How far is there an alignment between the diplomatic goals of the Kurdistan Regional Government in Iraq and the Rojava region of north eastern Syria? What are the main obstacles for cooperation between the two entities?

There was never an ambition to unite the Kurdish regions of Iraq and Syria, but in the past there were always various Iraqi Kurdish parties with their own interests in Syria and with different political relationships with Damascus. The Kurdistan Regional Government (KRG) in Iraq backs the Kurdish National Council (KNC) in Syria. In 2012 and 2014 there were Kurdish power-sharing agreements between the KNC and the Democratic Union Party (PYD) or Movement for a Democratic Society (TEV-DEM) in Syria, but they were never implemented on the ground. The KNC follows a more traditional Kurdish nationalist model, similar to the Kurdistan Region of Iraq, going back to when the Syrian Kurds created the Kurdistan Democratic Party of Syria (KDP-S) in 1957 inspired by Mullah Mustafa Barzani. However, the Barzani movement faced competition after the PKK leader Abdullah Ocalan moved to Syria and lived there in the 1980s and 1990s until a Turkish-Syrian agreement in 1998. The PYD follows a more multi-ethnic administration model following the ideology of a democratic nation of Abdullah Ocalan, and became the dominant actor on the ground since the establishment of the People’s Protection Units (YPG) in 2012.

There were still attempts to unite these two main Kurdish factions, but it was complicated due to ideological differences and political competition. Turkey also opposed Kurdish unity between the KNC and PYD, since it views the PYD as a proxy of its enemy the PKK and therefore feared a Kurdish unity deal would give the PYD more legitimacy. Due to the political differences and competition there were often tensions between the PYD and the KNC/KDP (KRG). This led to arrests and the expulsion of KNC politicians, the KRG shutting down the border and also the imposition restrictions on PYD officials in the Kurdistan region. However, in late 2016 and 2017 relations slightly improved due to American influence, with the US needing the support of Syrian Kurds against ISIS.

After Turkey opposed the Kurdish independence referendum in September 2017 and attacked Afrin in January 2018, relations between the factions improved, with the KDP allowing delegations to go to Afrin and the KNC and PYD both able to use the Semalka border crossing for travel. Also during Turkey’s cross-border attack in October 2019, relations improved further for various reasons, including the fact that the KRG did not want another influx of thousands of Syrian Kurds into their territory and demographic changes in Syria. Nevertheless, ideological differences remain and despite a new Kurdish unity initiative by the SDF Commander-in-Chief General Mazloum Abdi leading to a more positive dialogue, there is so far no agreement yet to share power in Syria. Although the KNC and PYD both believe in a decentralised or federal Syria, the problem of ideological and political differences remains and they therefore have difficulties in sharing power or making concessions to each other. For instance, the KNC is part of the Turkish-backed Syrian opposition and Turkey is heavily opposed to a Kurdish unity deal. Furthermore, the PYD says it does not accept the creation of two military forces suggesting it could lead to a civil war like the one fought by Iraqi Kurds in the 1990s, by allowing KNC-linked Rojava Peshmerga to come back to Syria.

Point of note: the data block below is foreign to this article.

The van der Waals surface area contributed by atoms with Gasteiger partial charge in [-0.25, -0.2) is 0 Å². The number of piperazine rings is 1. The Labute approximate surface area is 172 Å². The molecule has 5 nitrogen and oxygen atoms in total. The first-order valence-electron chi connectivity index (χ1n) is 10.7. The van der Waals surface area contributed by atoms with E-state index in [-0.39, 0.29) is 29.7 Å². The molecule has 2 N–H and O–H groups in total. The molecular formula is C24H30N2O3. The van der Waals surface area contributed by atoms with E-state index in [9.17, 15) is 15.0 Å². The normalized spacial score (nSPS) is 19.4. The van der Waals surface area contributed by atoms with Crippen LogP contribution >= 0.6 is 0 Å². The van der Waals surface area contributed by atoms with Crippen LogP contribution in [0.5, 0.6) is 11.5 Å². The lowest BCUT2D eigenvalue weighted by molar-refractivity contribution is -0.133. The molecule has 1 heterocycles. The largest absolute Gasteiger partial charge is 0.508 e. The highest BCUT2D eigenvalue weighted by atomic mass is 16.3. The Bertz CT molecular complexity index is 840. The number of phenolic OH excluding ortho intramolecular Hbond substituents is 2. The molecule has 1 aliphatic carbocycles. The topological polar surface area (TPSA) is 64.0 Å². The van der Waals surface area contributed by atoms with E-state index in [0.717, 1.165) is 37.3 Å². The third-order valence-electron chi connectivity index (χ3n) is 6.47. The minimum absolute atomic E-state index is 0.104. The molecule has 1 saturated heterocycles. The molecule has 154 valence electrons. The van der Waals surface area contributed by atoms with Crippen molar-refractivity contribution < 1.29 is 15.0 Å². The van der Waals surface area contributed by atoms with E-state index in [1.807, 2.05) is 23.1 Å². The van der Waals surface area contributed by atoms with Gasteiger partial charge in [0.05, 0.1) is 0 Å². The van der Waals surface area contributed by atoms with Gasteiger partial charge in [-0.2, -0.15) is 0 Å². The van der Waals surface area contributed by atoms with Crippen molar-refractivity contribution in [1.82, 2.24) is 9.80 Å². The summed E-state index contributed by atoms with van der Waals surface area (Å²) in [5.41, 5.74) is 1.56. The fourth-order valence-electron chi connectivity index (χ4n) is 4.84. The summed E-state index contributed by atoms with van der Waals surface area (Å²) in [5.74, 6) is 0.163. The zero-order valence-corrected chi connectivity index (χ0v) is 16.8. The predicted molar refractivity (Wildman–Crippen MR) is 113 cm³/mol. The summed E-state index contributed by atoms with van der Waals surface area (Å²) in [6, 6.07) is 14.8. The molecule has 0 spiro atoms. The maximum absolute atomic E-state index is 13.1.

In response to a call of the UN Secretary General, French President Emmanuel Macron has proposed a worldwide military truce amid the coronavirus pandemic, a proposal which you have noted is supported by the Kurdish dominated Syrian Democratic Forces (SDF). How realistic is it to expect the global spread of the virus, and proposals such as that put forward by Macron, to have a significant impact on events on the ground in Syria?

There were already ceasefire deals in Idlib between Russia and Turkey in March 2020, and a separate US-Turkish, Russian-Turkish ceasefire deal for the northeast in October 2019. There are from time to time on-going skirmishes between the SDF and Turkish-backed groups or bomb attacks and violence in SDF-held or Turkish-held areas. There is no major fighting, as in early October 2019, but there are always tensions and smaller levels of violence. However, many in Syria expect that at some point violence could break out again between the Syrian government and Syrian rebel groups, or between Turkey and the SDF, once the COVID-19 threat is reduced or even before that point.

What is the most important advice you could give to young scholars?

Learn as many local languages as possible, do not rely only on secondary sources and try to do field work (but with careful security preparations). Also, bear in mind the various restrictions in countries where you want to do research and how this may impact your future or current research. Always take into consideration the security of your (civilian) sources since many can face repercussions just for meeting foreign researchers.